The more people engage with your content, the higher the chance that the system will send more of it their way. Here are a couple of ways to up the chances that they’ll engage with the content:
- If your content has visual elements that get people to stop scrolling.
Visual elements should make your readers pay attention. If it’s an image, make it one that looks attractive to your ideal follower; if it’s a video, choose the right thumbnail (that doesn't always mean the most polished or fancy-looking one!); if it’s an external link, make sure the featured image for that URL is one that resonates with your readers; if it’s a poll, add GIFs or images to each of the options.
- Start with a hook: the first sentence should be an attention-grabber.
Make people curious about what comes next, so they click “read more”. Starting your description with “I’m so proud that I wrote this article, I spent more than a week working on it” is all about you; something like “Underwater photography is a thrilling hobby, but it’s not without dangers” would get you far more readers (if your audience consists of underwater photography enthusiasts).
If you’re stuck for inspiration, use Moolah’s viral titles cheat sheet to help you!
- Give people a reason to take action! Tell people why they should watch your video (e.g. what will they learn from it?) or read your blog post. What’s in it for THEM? How does it relate to their challenges and goals? (using a great quote from the article or video can help too!)
- Every post needs a specific purpose. What do you want your ideal follower to DO with it? What is it FOR, in the greater scheme of things?
- If you want comments - ask a question or give them specific instructions (e.g. after you’ve watched the video, tell me below what your favourite recipe is).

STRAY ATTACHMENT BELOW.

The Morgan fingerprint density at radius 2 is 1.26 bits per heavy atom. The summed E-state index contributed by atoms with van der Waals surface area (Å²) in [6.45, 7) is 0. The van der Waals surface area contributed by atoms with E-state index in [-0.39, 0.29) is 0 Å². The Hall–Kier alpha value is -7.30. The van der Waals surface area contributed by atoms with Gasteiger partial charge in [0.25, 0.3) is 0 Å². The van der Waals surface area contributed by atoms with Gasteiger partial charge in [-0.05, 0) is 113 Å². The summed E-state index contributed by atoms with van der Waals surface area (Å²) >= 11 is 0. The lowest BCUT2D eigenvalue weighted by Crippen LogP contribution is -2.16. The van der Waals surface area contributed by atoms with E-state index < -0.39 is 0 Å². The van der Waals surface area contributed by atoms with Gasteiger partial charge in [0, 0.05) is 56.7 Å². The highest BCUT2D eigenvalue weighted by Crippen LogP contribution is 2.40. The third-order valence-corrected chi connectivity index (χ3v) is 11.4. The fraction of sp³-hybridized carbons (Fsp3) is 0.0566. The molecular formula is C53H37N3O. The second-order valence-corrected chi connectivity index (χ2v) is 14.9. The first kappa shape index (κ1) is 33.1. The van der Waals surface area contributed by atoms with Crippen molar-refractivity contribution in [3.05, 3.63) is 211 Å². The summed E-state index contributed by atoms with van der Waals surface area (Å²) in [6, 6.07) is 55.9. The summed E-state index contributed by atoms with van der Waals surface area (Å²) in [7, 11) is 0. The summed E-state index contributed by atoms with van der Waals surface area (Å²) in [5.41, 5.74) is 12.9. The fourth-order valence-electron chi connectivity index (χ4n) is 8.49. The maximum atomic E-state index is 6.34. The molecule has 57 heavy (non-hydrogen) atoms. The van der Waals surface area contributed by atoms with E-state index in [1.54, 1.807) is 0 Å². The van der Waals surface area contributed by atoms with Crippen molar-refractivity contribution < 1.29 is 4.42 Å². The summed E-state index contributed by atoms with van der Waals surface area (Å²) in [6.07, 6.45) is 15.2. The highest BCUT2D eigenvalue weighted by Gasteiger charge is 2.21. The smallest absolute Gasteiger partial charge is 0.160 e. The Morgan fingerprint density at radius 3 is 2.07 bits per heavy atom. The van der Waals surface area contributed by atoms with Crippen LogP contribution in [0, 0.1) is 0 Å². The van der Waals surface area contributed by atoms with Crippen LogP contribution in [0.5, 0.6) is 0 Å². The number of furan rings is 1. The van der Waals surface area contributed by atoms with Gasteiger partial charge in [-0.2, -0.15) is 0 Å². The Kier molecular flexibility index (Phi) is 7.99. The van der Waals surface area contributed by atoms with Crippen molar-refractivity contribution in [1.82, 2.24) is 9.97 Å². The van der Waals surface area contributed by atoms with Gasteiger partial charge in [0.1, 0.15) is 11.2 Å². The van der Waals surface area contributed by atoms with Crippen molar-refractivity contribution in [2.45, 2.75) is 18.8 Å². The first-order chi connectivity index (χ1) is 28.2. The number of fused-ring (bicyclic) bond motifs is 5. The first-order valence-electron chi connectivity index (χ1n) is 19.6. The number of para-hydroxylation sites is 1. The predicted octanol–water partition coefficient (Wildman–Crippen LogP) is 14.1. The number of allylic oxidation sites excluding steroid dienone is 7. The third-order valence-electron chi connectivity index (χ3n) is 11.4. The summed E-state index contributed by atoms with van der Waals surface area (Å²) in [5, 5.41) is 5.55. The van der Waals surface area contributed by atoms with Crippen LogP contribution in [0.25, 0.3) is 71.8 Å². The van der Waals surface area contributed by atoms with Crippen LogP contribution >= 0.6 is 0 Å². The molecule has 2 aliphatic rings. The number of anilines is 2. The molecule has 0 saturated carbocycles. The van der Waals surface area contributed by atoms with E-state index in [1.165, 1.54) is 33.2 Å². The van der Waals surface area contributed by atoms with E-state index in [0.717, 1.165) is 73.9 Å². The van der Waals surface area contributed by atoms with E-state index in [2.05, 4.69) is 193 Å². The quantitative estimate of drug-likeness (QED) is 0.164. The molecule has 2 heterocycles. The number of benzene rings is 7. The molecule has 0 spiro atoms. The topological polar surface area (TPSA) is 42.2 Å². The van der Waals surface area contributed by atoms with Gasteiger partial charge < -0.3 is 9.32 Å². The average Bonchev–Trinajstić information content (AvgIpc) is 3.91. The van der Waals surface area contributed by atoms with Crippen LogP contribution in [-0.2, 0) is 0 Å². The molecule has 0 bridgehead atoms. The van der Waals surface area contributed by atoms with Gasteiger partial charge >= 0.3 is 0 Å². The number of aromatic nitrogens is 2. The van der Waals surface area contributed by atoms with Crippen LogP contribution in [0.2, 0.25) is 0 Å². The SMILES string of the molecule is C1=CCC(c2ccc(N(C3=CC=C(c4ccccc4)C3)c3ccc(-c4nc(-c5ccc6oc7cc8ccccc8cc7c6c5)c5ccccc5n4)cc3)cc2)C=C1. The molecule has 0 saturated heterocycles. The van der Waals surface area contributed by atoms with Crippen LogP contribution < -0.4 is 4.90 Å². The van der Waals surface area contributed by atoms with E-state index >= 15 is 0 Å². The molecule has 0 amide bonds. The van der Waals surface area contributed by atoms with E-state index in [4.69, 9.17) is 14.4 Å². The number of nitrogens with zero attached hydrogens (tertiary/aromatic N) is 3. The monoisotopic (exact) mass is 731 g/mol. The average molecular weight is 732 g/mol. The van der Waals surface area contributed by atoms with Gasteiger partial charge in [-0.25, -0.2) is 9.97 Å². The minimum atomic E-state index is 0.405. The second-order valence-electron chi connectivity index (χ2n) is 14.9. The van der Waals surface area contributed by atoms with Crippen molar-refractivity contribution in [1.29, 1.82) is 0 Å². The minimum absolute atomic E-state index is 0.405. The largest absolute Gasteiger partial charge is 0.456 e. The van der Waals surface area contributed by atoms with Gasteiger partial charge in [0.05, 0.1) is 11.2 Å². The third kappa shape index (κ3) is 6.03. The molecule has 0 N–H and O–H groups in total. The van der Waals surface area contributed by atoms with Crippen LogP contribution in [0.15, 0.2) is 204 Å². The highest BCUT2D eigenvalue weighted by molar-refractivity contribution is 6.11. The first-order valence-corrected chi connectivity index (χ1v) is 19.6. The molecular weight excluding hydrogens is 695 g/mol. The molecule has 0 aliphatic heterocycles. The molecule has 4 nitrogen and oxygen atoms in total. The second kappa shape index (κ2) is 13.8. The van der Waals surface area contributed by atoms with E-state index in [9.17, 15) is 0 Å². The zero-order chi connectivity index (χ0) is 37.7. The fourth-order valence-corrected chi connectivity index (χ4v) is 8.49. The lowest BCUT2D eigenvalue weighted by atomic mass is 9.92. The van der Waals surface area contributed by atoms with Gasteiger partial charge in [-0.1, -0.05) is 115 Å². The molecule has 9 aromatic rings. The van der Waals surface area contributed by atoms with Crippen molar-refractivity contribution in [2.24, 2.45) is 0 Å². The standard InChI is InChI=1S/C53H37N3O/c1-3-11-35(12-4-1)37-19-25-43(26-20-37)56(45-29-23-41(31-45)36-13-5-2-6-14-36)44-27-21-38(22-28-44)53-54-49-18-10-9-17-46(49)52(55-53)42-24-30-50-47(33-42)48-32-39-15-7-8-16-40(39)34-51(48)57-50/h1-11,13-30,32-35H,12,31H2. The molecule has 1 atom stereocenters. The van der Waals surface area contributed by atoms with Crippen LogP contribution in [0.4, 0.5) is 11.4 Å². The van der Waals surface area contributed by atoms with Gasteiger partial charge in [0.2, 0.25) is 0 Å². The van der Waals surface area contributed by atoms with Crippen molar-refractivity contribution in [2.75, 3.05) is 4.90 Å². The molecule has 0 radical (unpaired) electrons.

- If you want people to click an external link (e.g. to go read a blog post) or click to watch a video, again, tell them what's in it for them. Why should they go and read that? And if you're on Instagram, don't forget to tell people where to find that link (in your bio)!
- If you want people to like and share your image, make sure it’s the type of image that people would WANT to share with their friends or followers
- If you post a poll, people are most likely to just vote - you can also get them to comment by asking them WHY they choose that option.
- Don’t assume everyone has seen your previous posts. It’s very likely they missed one or two (or more); so if you refer to previous posts on your page, you can either link to that post (so people can catch up) - or give them enough information in the new post so they can still follow.
The best thing about most social media platforms, is that new people get to see your content every time you post. If you're doing it right, you're not only reaching people who already follow you. People who have never heard of you and don’t know what you do might see any of your posts at any given moment... so make sure your content is ready for them.
With every piece of content, keep in mind it might reach people who have never heard of you. So make sure:
- your ideal (potential) followers will be attracted to it; ideally, they could engage with the content + like and follow your page after doing that
- your page or account is optimised; if people check out your profile/page after seeing your content, you’ll want them to see what you're all about - and why they should follow you (what’s in it for them?)
- check your content after people have engaged with it on Facebook; when people “like” your content, you can invite them to like (and follow) your page.
More Questions about Social Media?
Got more questions about social media? Trying to figure out which platforms to focus on, what strategy to follow on each platform, how you can get more followers and engagement - or how to convert followers into buyers? Schedule a (free) discovery call to discuss your project!